High school students resumed in-person classes this week with new COVID-19 rules. Cloth masks are now banned and students are required to wear disposable surgical masks provided by the government.
The Lester B. Pearson School Board (LBPSB) says it has handed some 21,000 masks daily and that those masks end up in the garbage when the final bell rings.
“Just roughly calculating 100 days till the end of June, we’re looking at 2.1 million masks,” said LBPSB assistant director general, Carol Heffernan.
The Quebec government is encouraging schools to collect the masks so they don’t end up in landfills.
In a statement, the Ministry of Education said it sent a list of companies that can recycle masks, specifying that the government would absorb the costs.
Heffernan says it would have been nice to have a system in place before the disposable masks became mandatory, but added the board is hoping to start recycling as soon as possible.
“We’re waiting for quotes from the different companies because it could be upwards of $100,000,” she said.
The English Montreal School Board has not started recycling masks either, but says a plan is in the works.
“We’re happy to know that the government is going to be covering these costs,” said EMSB chair Joe Ortona. “We’ve been saying all along that they should be covering all of our COVID-related costs.”
Leo Halverson, a Grade 8 student at PGLO in Outremont, said he doesn’t know if his school has any plans to start recycling, but he’s worried by what he’s seen so far.
“It’s a lot of waste,” he said. “I walk around and leaving school…you just see masks all over the ground.
“So already it’s a lot of masks out in the environment from day one… if people actually just throw them away, they’re just going to go to the landfill.”
And while Halverson admitted it was easier to breathe in the surgical masks, he wasn’t convinced that was a good thing.
“It’s probably due to the huge gaps on the sides of the masks when I wear them cause they’re all way too big for everyone,” he said.
He questions how much protection they’re getting from the virus, if the masks don’t fit properly.
A group of climate-activist parents has created an online petition against the government’s disposable-mask mandate. They claim cloth masks are just as effective, and more environmentally-friendly.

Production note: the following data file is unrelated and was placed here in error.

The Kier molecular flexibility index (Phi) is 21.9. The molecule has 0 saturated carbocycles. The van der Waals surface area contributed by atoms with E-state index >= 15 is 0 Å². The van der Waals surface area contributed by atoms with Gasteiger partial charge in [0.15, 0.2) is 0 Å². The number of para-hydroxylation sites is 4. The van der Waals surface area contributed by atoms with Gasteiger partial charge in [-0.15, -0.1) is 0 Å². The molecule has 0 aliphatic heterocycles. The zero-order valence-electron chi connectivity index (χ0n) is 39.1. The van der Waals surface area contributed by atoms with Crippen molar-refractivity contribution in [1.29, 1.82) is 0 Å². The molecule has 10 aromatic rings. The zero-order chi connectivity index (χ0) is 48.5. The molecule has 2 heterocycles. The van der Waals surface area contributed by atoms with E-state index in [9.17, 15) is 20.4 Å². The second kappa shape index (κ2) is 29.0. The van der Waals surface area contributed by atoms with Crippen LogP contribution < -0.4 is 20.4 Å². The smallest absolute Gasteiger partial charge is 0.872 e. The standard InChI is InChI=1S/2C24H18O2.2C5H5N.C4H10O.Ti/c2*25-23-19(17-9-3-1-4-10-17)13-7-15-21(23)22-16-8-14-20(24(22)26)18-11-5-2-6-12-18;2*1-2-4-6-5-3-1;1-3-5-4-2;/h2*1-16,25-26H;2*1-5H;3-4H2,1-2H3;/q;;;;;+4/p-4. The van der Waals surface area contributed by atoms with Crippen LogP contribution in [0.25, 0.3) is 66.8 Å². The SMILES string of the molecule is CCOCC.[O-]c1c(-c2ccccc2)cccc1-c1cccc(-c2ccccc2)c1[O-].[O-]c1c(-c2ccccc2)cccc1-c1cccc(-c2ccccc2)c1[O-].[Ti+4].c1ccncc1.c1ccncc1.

“Available science does not show that procedural masks are better than three-ply cloth masks, that are made from tightly-woven fabrics,” said Dr. Kelly Martin, an organizer with For Our Kids Montreal, as well as being a physician with a masters in epidemiology.
“Even more worrisome, procedural masks can be too big for smaller faces, resulting in a poor fit and providing less protection from COVID-19 than well fitting sized three-ply cloth masks.”
The group argues investing in reusable masks also makes more sense environmentally and economically.
They want the government to allow students to wear their own clean three-ply reusable face masks or invest in reusable face masks rather than pay for the purchase and recycling of millions of disposable masks.
“We hope … the government will actually consider the environmental impacts of this decision. We know that they’re trying to protect our communities but this doesn’t seem like a very effective policy,” said Alayne Moody, also with For Our Kids.
On Tuesday, Québec solidaire MNA Ruba Ghazal filed a petition with the Quebec government.
She wants to ensure the waste is disposed of in an eco-responsible manner.
“We are skeptical about all these companies that take these masks and they don’t only take it because they love environment, they charge a lot of money,” she said.
It is estimated that 85 million masks will be used by high school students by the end of the school year.